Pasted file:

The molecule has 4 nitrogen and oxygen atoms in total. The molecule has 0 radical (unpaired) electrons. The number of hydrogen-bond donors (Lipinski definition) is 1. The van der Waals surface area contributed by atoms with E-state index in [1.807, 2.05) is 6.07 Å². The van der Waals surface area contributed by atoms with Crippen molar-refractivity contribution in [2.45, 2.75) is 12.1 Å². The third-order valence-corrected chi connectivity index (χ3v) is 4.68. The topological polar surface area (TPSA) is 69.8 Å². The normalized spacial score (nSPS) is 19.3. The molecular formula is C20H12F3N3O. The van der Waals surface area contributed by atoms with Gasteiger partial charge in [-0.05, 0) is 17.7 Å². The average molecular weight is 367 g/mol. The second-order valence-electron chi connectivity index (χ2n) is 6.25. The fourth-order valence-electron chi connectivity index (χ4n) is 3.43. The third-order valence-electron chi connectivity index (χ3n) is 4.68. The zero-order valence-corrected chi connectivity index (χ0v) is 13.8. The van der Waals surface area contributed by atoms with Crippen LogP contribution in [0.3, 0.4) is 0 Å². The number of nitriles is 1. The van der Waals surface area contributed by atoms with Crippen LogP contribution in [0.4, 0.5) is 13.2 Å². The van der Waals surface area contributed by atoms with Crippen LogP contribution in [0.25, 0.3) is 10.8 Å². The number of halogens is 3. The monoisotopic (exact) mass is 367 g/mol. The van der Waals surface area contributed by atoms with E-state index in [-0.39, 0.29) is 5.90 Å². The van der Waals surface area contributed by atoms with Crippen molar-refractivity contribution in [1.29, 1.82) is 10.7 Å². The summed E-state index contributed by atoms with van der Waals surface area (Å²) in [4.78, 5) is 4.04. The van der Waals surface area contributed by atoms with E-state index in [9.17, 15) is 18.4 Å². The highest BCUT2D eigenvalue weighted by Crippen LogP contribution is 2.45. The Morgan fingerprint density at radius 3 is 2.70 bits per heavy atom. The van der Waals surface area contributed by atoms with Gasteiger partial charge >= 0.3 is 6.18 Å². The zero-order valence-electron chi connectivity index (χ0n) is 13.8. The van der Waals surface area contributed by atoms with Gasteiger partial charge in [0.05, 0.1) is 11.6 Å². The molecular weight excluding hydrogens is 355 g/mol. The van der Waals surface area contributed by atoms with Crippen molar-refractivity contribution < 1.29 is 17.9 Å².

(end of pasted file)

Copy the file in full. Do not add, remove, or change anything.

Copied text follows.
The molecule has 4 nitrogen and oxygen atoms in total. The molecule has 0 radical (unpaired) electrons. The number of hydrogen-bond donors (Lipinski definition) is 1. The van der Waals surface area contributed by atoms with E-state index in [1.807, 2.05) is 6.07 Å². The van der Waals surface area contributed by atoms with Crippen molar-refractivity contribution in [2.45, 2.75) is 12.1 Å². The third-order valence-corrected chi connectivity index (χ3v) is 4.68. The topological polar surface area (TPSA) is 69.8 Å². The normalized spacial score (nSPS) is 19.3. The molecular formula is C20H12F3N3O. The van der Waals surface area contributed by atoms with Gasteiger partial charge in [-0.05, 0) is 17.7 Å². The average molecular weight is 367 g/mol. The second-order valence-electron chi connectivity index (χ2n) is 6.25. The fourth-order valence-electron chi connectivity index (χ4n) is 3.43. The third-order valence-electron chi connectivity index (χ3n) is 4.68. The zero-order valence-corrected chi connectivity index (χ0v) is 13.8. The van der Waals surface area contributed by atoms with Crippen LogP contribution in [0.3, 0.4) is 0 Å². The number of nitriles is 1. The van der Waals surface area contributed by atoms with Crippen LogP contribution in [0.4, 0.5) is 13.2 Å². The van der Waals surface area contributed by atoms with Crippen LogP contribution in [0.25, 0.3) is 10.8 Å². The number of halogens is 3. The monoisotopic (exact) mass is 367 g/mol. The van der Waals surface area contributed by atoms with E-state index in [-0.39, 0.29) is 5.90 Å². The van der Waals surface area contributed by atoms with Crippen molar-refractivity contribution in [1.29, 1.82) is 10.7 Å². The summed E-state index contributed by atoms with van der Waals surface area (Å²) in [4.78, 5) is 4.04. The van der Waals surface area contributed by atoms with E-state index in [9.17, 15) is 18.4 Å². The highest BCUT2D eigenvalue weighted by Crippen LogP contribution is 2.45. The Morgan fingerprint density at radius 3 is 2.70 bits per heavy atom. The van der Waals surface area contributed by atoms with Gasteiger partial charge >= 0.3 is 6.18 Å². The zero-order valence-electron chi connectivity index (χ0n) is 13.8. The van der Waals surface area contributed by atoms with Gasteiger partial charge in [0.05, 0.1) is 11.6 Å². The molecular weight excluding hydrogens is 355 g/mol. The van der Waals surface area contributed by atoms with Crippen molar-refractivity contribution < 1.29 is 17.9 Å².